It Really Is Time to Get Rid of the Filibuster

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tags: filibuster, Senate, democracy

The filibuster has been under bipartisan assault for some time. The practice survived the 2005 standoff, but in Barack Obama’s second term, Harry Reid, who was then the Democratic Senate Majority Leader, abolished its use against the nomination of most Administration officials and lower-court judges. In 2017, Mitch McConnell, as the Republican Senate Majority Leader, won the abolition of the filibuster in the review of Supreme Court nominees, paving the way for the confirmation of Neil Gorsuch. In other words, the filibuster now survives only as a vehicle to derail legislation—and precisely the kind of ambitious legislation that Biden hopes to pass if elected President. Democrats have a decent chance of winning a majority in the Senate in November, but it’s extremely unlikely that they will win sixty seats. So, under the current rules, the Republicans would be able to stymie the Democratic agenda with forty-plus votes.

The very existence of the Senate is an affront to democracy. California, with forty million people, and Wyoming, with five hundred and seventy-nine thousand, are both represented by two senators. But the filibuster is an even more egregious insult to the principle of majority rule. It gives veto power to forty-one senators who may well represent significantly less than forty per cent of the population. (Even though the Democratic caucus in the Senate includes only forty-seven members, they represent many more people than the Republican majority.) It is true that the Framers intended the Senate to be a slower-moving institution than the House—the cooling saucer, in George Washington’s perhaps apocryphal phrase—but there is no evidence that the Framers wanted paralysis. Several Democratic senators, such as Jeff Merkley, of Oregon, have been agitating against the filibuster for some time; and some moderates, such as Joe Manchin, of West Virginia, have expressed skepticism about the idea of abolishing it. The risk, of course, in doing away with the filibuster is that it may turn around and hurt the party that sponsored its demise if that party’s political fortunes change. In the first two years of Donald Trump’s Presidency, when Republicans also controlled the Senate and House, Senate Democrats found much to admire in the filibuster rules, and they employed them with regularity.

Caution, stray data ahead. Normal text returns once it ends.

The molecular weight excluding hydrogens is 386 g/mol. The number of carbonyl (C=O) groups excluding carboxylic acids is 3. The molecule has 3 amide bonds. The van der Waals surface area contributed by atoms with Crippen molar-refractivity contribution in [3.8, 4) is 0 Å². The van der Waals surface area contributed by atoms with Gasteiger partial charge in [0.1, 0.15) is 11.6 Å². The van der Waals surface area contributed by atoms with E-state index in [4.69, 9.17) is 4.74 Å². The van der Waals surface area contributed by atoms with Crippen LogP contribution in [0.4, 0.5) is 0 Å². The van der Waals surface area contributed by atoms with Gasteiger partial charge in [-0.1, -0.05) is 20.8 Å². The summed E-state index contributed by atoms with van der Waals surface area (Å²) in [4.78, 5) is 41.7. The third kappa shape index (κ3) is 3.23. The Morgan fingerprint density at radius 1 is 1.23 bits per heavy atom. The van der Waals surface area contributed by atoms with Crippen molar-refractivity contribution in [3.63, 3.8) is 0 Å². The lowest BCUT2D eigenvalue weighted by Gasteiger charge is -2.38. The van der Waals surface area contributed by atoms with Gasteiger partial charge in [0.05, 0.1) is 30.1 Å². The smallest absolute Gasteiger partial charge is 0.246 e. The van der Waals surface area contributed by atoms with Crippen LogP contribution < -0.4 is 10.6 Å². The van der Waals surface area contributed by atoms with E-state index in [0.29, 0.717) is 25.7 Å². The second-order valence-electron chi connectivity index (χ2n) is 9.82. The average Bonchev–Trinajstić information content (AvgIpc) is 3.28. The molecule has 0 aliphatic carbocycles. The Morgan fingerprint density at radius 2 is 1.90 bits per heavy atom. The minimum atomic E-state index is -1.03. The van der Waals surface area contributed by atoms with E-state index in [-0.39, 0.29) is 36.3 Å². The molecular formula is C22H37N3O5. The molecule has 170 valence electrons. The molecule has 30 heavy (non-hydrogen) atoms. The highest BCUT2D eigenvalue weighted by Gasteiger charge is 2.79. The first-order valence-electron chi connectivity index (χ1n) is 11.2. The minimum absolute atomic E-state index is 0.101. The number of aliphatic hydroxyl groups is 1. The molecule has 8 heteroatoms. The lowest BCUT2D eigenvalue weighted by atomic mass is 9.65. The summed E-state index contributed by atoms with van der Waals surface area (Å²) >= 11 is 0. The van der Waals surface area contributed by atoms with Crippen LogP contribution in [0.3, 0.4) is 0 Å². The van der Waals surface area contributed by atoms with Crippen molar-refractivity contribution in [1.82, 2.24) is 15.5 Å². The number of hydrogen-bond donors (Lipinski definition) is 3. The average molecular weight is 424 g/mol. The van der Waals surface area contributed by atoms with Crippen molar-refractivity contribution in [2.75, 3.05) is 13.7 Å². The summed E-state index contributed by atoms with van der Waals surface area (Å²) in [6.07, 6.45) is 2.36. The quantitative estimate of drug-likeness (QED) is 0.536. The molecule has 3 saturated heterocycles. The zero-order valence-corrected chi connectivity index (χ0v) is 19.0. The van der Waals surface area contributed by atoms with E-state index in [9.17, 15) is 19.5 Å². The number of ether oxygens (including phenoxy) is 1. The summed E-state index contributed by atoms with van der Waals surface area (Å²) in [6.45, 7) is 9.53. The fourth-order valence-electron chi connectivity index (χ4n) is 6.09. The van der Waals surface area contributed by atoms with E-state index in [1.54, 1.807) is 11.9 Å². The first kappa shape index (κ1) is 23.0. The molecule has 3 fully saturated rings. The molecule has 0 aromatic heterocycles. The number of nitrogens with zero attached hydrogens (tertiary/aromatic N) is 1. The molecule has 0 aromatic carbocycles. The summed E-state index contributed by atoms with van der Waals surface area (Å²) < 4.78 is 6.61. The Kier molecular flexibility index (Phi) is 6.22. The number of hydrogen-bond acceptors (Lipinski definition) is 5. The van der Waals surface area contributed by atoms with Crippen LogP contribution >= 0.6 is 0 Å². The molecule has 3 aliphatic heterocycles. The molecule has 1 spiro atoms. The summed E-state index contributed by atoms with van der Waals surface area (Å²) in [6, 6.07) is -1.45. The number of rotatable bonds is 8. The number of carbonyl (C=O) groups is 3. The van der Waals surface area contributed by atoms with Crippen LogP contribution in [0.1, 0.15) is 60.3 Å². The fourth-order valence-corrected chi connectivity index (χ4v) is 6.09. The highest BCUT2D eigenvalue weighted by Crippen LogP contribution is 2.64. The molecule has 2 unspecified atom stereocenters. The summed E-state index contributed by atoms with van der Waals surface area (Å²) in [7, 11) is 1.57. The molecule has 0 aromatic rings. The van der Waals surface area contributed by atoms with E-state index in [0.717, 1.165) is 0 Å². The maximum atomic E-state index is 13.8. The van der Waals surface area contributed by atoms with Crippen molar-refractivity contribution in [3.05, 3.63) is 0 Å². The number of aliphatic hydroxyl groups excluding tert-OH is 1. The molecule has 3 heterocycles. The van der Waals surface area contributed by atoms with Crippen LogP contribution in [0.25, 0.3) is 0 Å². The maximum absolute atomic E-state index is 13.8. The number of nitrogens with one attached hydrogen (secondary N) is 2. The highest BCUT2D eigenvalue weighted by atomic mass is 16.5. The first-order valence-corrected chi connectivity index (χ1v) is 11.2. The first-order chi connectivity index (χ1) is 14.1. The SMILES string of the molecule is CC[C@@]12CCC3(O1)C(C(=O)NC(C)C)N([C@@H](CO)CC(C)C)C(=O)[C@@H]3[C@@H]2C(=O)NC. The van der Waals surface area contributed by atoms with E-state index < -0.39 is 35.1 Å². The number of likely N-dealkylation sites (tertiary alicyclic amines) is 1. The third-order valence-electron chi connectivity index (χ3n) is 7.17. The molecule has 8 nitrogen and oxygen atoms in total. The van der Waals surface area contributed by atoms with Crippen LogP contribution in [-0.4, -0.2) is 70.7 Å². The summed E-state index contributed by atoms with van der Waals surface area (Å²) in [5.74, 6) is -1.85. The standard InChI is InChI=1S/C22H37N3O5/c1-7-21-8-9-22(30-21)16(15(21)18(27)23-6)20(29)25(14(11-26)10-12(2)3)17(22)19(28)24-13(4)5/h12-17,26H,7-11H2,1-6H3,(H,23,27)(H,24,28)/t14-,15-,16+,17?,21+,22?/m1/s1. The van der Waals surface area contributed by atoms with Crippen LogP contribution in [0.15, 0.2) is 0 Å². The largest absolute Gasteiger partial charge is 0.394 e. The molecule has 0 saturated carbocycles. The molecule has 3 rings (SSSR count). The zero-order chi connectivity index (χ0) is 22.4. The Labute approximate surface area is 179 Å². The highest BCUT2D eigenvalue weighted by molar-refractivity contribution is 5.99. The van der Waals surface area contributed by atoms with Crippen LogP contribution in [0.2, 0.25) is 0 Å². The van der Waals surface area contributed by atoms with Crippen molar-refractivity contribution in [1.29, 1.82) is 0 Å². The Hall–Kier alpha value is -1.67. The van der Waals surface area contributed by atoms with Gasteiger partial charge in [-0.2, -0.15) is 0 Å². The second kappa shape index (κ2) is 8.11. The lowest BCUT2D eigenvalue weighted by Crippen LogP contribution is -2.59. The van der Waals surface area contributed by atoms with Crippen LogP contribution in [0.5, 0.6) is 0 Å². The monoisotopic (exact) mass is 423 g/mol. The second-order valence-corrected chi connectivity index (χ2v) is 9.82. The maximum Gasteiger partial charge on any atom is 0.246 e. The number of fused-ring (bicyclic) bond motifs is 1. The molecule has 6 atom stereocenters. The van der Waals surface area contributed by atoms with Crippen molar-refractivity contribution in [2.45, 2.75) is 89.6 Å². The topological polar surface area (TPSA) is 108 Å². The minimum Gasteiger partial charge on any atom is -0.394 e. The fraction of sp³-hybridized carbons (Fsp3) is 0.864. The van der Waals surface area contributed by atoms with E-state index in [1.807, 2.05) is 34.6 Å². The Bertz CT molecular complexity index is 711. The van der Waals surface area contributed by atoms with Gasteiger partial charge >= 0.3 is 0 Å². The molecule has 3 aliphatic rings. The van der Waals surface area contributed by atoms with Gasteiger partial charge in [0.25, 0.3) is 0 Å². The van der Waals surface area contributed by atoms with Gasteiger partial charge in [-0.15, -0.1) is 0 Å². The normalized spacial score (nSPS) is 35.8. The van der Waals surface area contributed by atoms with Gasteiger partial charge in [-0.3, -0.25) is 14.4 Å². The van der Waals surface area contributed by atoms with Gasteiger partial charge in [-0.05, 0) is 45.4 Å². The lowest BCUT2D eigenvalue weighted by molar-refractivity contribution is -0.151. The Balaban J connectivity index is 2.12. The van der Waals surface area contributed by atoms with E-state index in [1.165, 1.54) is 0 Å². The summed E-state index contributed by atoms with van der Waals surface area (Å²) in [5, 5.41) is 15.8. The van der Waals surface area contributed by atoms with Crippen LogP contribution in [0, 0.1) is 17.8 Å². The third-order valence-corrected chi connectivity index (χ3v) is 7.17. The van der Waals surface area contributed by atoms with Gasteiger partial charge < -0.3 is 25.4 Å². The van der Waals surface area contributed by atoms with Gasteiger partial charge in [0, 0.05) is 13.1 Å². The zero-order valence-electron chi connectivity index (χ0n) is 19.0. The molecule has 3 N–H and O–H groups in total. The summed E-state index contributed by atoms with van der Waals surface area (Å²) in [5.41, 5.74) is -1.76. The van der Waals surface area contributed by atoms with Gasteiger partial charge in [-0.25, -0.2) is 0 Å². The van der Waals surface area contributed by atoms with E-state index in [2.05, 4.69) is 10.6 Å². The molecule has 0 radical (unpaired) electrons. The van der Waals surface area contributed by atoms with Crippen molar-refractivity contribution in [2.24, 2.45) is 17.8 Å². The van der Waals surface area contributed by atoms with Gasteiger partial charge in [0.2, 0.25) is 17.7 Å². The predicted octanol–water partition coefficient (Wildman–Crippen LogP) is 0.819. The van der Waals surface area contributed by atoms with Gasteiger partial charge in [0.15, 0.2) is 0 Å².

But it’s past time to recognize that the filibuster needs to go. Ultimately, filibusters are always going to hurt Democrats more than Republicans, because Democrats are the party of activist government. Democrats, as a rule, want more new laws than Republicans do, and the filibuster will always serve to thwart change. During this campaign, Biden himself has come to recognize that the filibuster has become a toxic force in government. (Barack Obama, also a former senator, recently joined the call to end the practice.) Abolishing the filibuster is certainly a risk for Democrats, but it’s one worth taking for the simplest of reasons: it’s the right thing to do.



Read entire article at The New Yorker

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